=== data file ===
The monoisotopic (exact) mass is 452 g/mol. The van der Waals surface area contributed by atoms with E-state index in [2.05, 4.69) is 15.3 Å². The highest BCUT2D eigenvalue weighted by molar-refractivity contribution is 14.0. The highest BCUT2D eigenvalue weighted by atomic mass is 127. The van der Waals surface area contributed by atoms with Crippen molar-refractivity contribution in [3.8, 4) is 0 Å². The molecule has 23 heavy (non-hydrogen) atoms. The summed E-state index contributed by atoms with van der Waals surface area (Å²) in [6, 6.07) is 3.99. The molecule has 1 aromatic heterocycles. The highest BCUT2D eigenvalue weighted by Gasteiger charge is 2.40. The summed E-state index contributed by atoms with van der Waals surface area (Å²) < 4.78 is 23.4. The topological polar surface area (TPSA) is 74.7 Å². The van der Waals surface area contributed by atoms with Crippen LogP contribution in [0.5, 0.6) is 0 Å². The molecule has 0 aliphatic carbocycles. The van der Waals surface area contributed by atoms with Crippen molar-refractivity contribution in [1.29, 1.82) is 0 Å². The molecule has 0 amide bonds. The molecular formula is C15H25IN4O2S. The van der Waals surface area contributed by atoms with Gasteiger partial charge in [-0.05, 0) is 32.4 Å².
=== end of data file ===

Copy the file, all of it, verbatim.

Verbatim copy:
The monoisotopic (exact) mass is 452 g/mol. The van der Waals surface area contributed by atoms with E-state index in [2.05, 4.69) is 15.3 Å². The highest BCUT2D eigenvalue weighted by molar-refractivity contribution is 14.0. The highest BCUT2D eigenvalue weighted by atomic mass is 127. The van der Waals surface area contributed by atoms with Crippen molar-refractivity contribution in [3.8, 4) is 0 Å². The molecule has 23 heavy (non-hydrogen) atoms. The summed E-state index contributed by atoms with van der Waals surface area (Å²) in [6, 6.07) is 3.99. The molecule has 1 aromatic heterocycles. The highest BCUT2D eigenvalue weighted by Gasteiger charge is 2.40. The summed E-state index contributed by atoms with van der Waals surface area (Å²) < 4.78 is 23.4. The topological polar surface area (TPSA) is 74.7 Å². The van der Waals surface area contributed by atoms with Crippen LogP contribution in [0.5, 0.6) is 0 Å². The molecule has 0 aliphatic carbocycles. The van der Waals surface area contributed by atoms with Crippen molar-refractivity contribution in [1.29, 1.82) is 0 Å². The molecule has 0 amide bonds. The molecular formula is C15H25IN4O2S. The van der Waals surface area contributed by atoms with Gasteiger partial charge in [-0.05, 0) is 32.4 Å².